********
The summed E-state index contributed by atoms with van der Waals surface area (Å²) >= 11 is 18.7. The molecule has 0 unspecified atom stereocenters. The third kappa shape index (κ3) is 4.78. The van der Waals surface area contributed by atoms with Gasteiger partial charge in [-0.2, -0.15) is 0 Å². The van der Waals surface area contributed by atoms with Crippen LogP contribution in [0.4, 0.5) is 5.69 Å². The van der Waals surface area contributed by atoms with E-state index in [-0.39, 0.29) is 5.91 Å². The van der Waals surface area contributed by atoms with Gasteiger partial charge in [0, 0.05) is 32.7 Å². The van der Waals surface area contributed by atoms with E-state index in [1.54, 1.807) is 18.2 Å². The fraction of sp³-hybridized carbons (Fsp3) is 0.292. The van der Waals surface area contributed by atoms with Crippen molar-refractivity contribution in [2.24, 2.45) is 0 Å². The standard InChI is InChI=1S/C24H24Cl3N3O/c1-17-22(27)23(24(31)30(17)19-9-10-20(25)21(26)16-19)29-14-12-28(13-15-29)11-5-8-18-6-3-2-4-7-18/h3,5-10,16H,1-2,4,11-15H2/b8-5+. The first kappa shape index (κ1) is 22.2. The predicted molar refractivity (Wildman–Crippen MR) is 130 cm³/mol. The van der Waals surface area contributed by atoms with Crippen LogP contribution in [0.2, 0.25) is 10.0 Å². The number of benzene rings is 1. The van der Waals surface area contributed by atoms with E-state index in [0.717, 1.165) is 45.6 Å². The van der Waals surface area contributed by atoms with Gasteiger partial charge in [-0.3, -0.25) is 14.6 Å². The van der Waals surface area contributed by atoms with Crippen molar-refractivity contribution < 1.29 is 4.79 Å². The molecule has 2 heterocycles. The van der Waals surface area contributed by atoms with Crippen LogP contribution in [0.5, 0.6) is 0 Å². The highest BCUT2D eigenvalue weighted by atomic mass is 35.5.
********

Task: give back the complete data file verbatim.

The summed E-state index contributed by atoms with van der Waals surface area (Å²) >= 11 is 18.7. The molecule has 0 unspecified atom stereocenters. The third kappa shape index (κ3) is 4.78. The van der Waals surface area contributed by atoms with Gasteiger partial charge in [-0.2, -0.15) is 0 Å². The van der Waals surface area contributed by atoms with Crippen LogP contribution in [0.4, 0.5) is 5.69 Å². The van der Waals surface area contributed by atoms with E-state index in [-0.39, 0.29) is 5.91 Å². The van der Waals surface area contributed by atoms with Gasteiger partial charge in [0, 0.05) is 32.7 Å². The van der Waals surface area contributed by atoms with E-state index in [1.54, 1.807) is 18.2 Å². The fraction of sp³-hybridized carbons (Fsp3) is 0.292. The van der Waals surface area contributed by atoms with Crippen molar-refractivity contribution in [2.24, 2.45) is 0 Å². The standard InChI is InChI=1S/C24H24Cl3N3O/c1-17-22(27)23(24(31)30(17)19-9-10-20(25)21(26)16-19)29-14-12-28(13-15-29)11-5-8-18-6-3-2-4-7-18/h3,5-10,16H,1-2,4,11-15H2/b8-5+. The first kappa shape index (κ1) is 22.2. The predicted molar refractivity (Wildman–Crippen MR) is 130 cm³/mol. The van der Waals surface area contributed by atoms with Crippen LogP contribution in [0.2, 0.25) is 10.0 Å². The number of benzene rings is 1. The van der Waals surface area contributed by atoms with E-state index in [0.717, 1.165) is 45.6 Å². The van der Waals surface area contributed by atoms with Gasteiger partial charge in [-0.3, -0.25) is 14.6 Å². The van der Waals surface area contributed by atoms with Crippen molar-refractivity contribution < 1.29 is 4.79 Å². The molecule has 2 heterocycles. The van der Waals surface area contributed by atoms with Crippen LogP contribution in [0.5, 0.6) is 0 Å². The highest BCUT2D eigenvalue weighted by atomic mass is 35.5.